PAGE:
For the past 20 years, I’ve been doing some form of helping parents and I really enjoy it. I love the unique stories and challenges, and equipping families to find new insights and practical tools. I thought I’d heard everything – but one particular coaching session surprised even me!
When coaching with intense parents Heather and Steve*, the conversation turned to Steve’s tendency to get easily angered and frequently swear when challenged by his son Zach. It’s what Steve had learned in his home growing up. As soon as Zach’s behavior began to feel out of control, Steve would dominate, intimidate, and swear until Zach complied. Now that his little boy was equal height, close to equal weight and learning the same pattern, their relationship was deteriorating rapidly.
Do you have a teen or pre-teen that is tough to motivate regarding school? Perhaps this scene seems familiar: Your daughter is consistently behind with schoolwork and does the minimal amount to keep adults off her back. When she does complete assignments they are disorganized and sloppy. You do your best to encourage her and she snaps back, “I don’t care about school! It’s stupid and useless. If you’d just stop nagging me I’d be fine!’
So you prepare yourself for battle and hope for the best. Something inside of you knows there is a better way, but you’re just not sure how to get there. You desire for your child to ultimately take responsibility for her life and pray your relationship isn’t damaged by the conflict.
There is hope! As a parent coach, working primarily with parents of teens, I’ve seen many parents find success, and I’d like to help you find it too. It helps to understand the cycle that often happens:
As a recovering perfectionist and now a parent coach, I am all too familiar with how perfectionism chokes out the joy and connection in families. Perfectionism is like a measuring stick that grows taller the closer we stand to it. The taller it gets, the higher the standards. This leads to increasing discouragement and shame.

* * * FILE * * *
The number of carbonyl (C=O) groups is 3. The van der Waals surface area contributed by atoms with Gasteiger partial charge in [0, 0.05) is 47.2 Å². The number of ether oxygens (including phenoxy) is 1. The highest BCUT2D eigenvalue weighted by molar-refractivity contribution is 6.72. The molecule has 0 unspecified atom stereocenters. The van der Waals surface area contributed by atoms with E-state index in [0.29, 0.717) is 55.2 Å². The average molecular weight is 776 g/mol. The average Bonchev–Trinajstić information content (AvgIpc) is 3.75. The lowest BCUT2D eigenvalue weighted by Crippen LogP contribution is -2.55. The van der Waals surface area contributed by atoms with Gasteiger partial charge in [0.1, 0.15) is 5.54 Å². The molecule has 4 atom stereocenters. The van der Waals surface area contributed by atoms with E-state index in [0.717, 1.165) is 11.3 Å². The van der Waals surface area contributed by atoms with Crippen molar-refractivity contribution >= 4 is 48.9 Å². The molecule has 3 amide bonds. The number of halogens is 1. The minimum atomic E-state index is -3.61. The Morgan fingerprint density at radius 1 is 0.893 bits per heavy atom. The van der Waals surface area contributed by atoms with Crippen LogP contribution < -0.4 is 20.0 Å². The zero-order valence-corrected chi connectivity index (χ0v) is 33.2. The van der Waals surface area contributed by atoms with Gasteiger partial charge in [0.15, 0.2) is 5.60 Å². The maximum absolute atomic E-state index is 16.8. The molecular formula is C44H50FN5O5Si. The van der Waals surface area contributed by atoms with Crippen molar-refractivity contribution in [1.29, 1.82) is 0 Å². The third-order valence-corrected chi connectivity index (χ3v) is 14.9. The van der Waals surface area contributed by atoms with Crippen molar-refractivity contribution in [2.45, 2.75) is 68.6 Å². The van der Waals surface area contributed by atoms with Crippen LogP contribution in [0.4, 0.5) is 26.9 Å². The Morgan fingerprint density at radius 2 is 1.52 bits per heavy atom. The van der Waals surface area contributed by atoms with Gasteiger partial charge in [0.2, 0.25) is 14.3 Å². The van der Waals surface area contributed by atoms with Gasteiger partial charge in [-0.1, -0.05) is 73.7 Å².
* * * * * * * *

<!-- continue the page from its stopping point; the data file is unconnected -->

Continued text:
If this is our norm, then the morphing measuring stick multiplies into a measuring stick for each of our children. And, perhaps, even our spouse! A parent who feels they can never measure up almost always raises children who feel like they themselves can never measure up.
Perfectionism isn’t just an emotional issue, it’s a deeply spiritual issue. The Apostle Paul patiently corrected messed up, even immoral, believers. His angriest words, however, were to those in Galatia who were hooked on “getting it right” – attaining righteousness by perfectly following rules.
In our role as parent coaches and educators, we hear it all the time: “One of my kids just doesn’t seem to get it!” Parents go on to describe the child in their home who frequently resists and escapes chores and assigned tasks in spite of all the clear instructions. They then tell us that, in contrast, the other kids in their family seem to be mostly compliant.
Resentment builds as these kids become increasingly aware of the comparison between themselves and (what they perceive to be) their favored siblings. Discouragement settles in as distraction, resistance, and conflict grow.
What recent brain science is helping us understand more clearly is that often the kids who fit the above description are not naturally more rebellious, defiant, or disobedient. Rather, they naturally have lower levels of the neurotransmitter chemical called dopamine. This predisposes them to more intensely chase pleasurable distractions of all kinds. Their need for this chemical is what’s often behind their distraction, and when you call them back to routine chores they cry, “I don’t wanna do it!”. (Read more about dopamine’s role in ADHD)
WHAT’S THE ANSWER?
Did you know you may inadvertently be dealing “drugs” to your children?
Dopamine has been called the brain’s “pleasure chemical.” It is released when pleasure is experienced. It creates healthy motivation to pursue various life-giving pleasures such as accomplishing a goal, taking on a new challenge, or connecting with others in meaningful ways.
According to Amy Banks MD, in an ideal world dopamine bursts would happen primarily through pursuit of healthy, life-giving activities – particularly through nurturing human connection. Unfortunately, we live in a world that has many of us seeking dopamine in all the wrong places, like overeating and obesity, drug and alcohol abuse, and consumerism.
Related to dynamics with our kids, it starts out innocently enough. When you smile and give your child that thing they are SO excited about and you get a big hug – Shazam! a dopamine feast for both of you! It felt so good. Let’s do it again. And you do it again. And they do it again.
And pretty soon contentment becomes dependent on dopamine bursts.